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The BisPCR(2) method for targeted bisulfite sequencing.

Bernstein DL, Kameswaran V, Le Lay JE, Sheaffer KL, Kaestner KH - Epigenetics Chromatin (2015)

Bottom Line: DNA methylation has emerged as an important regulator of development and disease, necessitating the design of more efficient and cost-effective methods for detecting and quantifying this epigenetic modification.We confirmed some previous findings while not others, in addition to identifying novel differentially methylated CpGs at these genes of interest, due to the much higher depth of sequencing coverage in BisPCR(2) compared to prior array-based approaches.This study presents a robust, efficient, and cost-effective technique for targeted bisulfite NGS, and illustrates its utility by reanalysis of prior findings from genome-wide studies.

View Article: PubMed Central - PubMed

Affiliation: Department of Genetics and Institute for Diabetes, Obesity, and Metabolism, Perelman School of Medicine, University of Pennsylvania, 3400 Civic Center Blvd., Philadelphia, PA 19104 USA.

ABSTRACT

Background: DNA methylation has emerged as an important regulator of development and disease, necessitating the design of more efficient and cost-effective methods for detecting and quantifying this epigenetic modification. Next-generation sequencing (NGS) techniques offer single base resolution of CpG methylation levels with high statistical significance, but are also high cost if performed genome-wide. Here, we describe a simplified targeted bisulfite sequencing approach in which DNA sequencing libraries are prepared following sodium bisulfite conversion and two rounds of PCR for target enrichment and sample barcoding, termed BisPCR(2).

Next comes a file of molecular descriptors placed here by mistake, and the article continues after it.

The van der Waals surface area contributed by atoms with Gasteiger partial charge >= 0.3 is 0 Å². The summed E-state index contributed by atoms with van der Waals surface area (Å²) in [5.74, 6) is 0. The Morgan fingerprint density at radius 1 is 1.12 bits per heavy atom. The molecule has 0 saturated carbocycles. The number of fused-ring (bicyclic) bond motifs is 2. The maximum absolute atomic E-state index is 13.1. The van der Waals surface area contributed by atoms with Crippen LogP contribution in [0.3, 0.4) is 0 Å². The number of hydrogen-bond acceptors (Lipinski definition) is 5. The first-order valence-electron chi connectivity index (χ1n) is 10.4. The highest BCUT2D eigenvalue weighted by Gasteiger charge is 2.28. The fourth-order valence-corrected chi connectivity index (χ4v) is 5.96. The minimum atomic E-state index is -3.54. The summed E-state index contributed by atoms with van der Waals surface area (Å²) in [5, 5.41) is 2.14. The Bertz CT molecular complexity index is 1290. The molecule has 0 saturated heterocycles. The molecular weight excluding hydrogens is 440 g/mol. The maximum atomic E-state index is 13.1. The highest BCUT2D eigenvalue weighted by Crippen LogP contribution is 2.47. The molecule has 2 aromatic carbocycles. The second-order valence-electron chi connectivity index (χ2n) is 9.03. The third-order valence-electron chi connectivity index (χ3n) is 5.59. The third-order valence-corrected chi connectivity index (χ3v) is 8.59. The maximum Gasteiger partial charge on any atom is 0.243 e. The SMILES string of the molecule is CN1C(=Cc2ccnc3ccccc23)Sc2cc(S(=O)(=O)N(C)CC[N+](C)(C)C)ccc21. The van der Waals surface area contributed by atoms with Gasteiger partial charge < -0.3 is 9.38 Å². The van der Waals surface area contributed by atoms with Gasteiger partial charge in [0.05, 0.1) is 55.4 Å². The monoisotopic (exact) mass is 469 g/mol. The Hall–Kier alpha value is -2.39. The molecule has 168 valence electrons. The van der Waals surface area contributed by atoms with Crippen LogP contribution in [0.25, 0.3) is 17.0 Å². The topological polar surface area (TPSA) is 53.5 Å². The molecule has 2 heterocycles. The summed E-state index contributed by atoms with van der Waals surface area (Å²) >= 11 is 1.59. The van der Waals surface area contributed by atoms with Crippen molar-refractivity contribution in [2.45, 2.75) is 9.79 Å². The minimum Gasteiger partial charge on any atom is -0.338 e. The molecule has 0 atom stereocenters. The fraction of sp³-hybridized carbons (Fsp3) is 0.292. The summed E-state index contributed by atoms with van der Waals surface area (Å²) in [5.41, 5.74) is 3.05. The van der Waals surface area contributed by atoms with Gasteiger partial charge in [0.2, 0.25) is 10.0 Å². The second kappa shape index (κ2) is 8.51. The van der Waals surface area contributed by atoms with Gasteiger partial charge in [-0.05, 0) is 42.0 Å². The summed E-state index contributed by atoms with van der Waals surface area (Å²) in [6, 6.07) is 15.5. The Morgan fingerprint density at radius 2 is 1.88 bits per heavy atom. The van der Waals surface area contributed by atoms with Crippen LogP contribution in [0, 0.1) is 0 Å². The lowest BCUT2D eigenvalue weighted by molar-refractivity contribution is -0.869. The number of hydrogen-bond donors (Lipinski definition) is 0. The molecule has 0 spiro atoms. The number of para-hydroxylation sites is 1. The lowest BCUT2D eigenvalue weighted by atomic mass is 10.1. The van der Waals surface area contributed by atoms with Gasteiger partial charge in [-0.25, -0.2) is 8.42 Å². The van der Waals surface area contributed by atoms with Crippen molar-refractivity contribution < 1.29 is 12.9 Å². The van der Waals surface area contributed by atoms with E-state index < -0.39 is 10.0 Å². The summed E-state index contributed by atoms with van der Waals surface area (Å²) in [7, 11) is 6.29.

Results: We have applied the BisPCR(2) technique to validate differential methylation at several type 2 diabetes risk loci identified in genome-wide studies of human islets. We confirmed some previous findings while not others, in addition to identifying novel differentially methylated CpGs at these genes of interest, due to the much higher depth of sequencing coverage in BisPCR(2) compared to prior array-based approaches.

Conclusion: This study presents a robust, efficient, and cost-effective technique for targeted bisulfite NGS, and illustrates its utility by reanalysis of prior findings from genome-wide studies.

No MeSH data available.


Related in: MedlinePlus

BisPCR2 DNA methylation analysis confirms increased CpG methylation in type 2 diabetic human islets at the MEG3 locus. a Average percent CpG methylation at the MEG3 locus for five non-diabetic and five type 2 diabetic human islet samples measured by BisPCR2. p values calculated by a two-tailed t test. *p < 0.05. Error bars indicate SEM. b Quantification of average percent CpG methylation by pyrosequencing using the same samples and same MEG3 PCR primer sequences as in a. Only 2 of 19 CpGs are covered in the pyrosequencing assay. Data displayed as in a.